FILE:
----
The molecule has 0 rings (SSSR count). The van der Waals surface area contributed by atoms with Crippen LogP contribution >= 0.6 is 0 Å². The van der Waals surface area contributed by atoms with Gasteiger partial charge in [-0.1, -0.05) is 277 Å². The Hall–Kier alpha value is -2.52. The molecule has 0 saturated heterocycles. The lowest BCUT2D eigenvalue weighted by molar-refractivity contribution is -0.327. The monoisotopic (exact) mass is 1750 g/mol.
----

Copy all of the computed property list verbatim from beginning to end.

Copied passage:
The molecule has 0 rings (SSSR count). The van der Waals surface area contributed by atoms with Crippen LogP contribution >= 0.6 is 0 Å². The van der Waals surface area contributed by atoms with Gasteiger partial charge in [-0.1, -0.05) is 277 Å². The Hall–Kier alpha value is -2.52. The molecule has 0 saturated heterocycles. The lowest BCUT2D eigenvalue weighted by molar-refractivity contribution is -0.327. The monoisotopic (exact) mass is 1750 g/mol.